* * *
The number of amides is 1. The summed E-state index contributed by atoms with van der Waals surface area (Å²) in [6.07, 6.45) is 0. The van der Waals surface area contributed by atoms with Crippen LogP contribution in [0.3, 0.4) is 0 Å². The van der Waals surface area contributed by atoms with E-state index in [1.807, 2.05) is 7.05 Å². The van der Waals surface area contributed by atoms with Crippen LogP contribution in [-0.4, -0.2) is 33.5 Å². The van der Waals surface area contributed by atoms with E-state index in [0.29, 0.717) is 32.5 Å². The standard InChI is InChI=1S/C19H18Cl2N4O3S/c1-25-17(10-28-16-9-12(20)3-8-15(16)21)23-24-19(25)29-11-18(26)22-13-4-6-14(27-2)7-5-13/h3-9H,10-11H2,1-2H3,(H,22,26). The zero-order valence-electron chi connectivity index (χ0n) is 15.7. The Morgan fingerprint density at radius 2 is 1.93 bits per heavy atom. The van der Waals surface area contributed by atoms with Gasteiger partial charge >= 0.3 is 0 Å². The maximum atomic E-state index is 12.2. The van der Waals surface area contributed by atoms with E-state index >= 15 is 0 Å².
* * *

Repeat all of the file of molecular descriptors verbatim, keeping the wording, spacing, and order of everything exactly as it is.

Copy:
The number of amides is 1. The summed E-state index contributed by atoms with van der Waals surface area (Å²) in [6.07, 6.45) is 0. The van der Waals surface area contributed by atoms with Crippen LogP contribution in [0.3, 0.4) is 0 Å². The van der Waals surface area contributed by atoms with E-state index in [1.807, 2.05) is 7.05 Å². The van der Waals surface area contributed by atoms with Crippen LogP contribution in [-0.4, -0.2) is 33.5 Å². The van der Waals surface area contributed by atoms with E-state index in [0.29, 0.717) is 32.5 Å². The standard InChI is InChI=1S/C19H18Cl2N4O3S/c1-25-17(10-28-16-9-12(20)3-8-15(16)21)23-24-19(25)29-11-18(26)22-13-4-6-14(27-2)7-5-13/h3-9H,10-11H2,1-2H3,(H,22,26). The zero-order valence-electron chi connectivity index (χ0n) is 15.7. The Morgan fingerprint density at radius 2 is 1.93 bits per heavy atom. The van der Waals surface area contributed by atoms with Gasteiger partial charge >= 0.3 is 0 Å². The maximum atomic E-state index is 12.2. The van der Waals surface area contributed by atoms with E-state index >= 15 is 0 Å².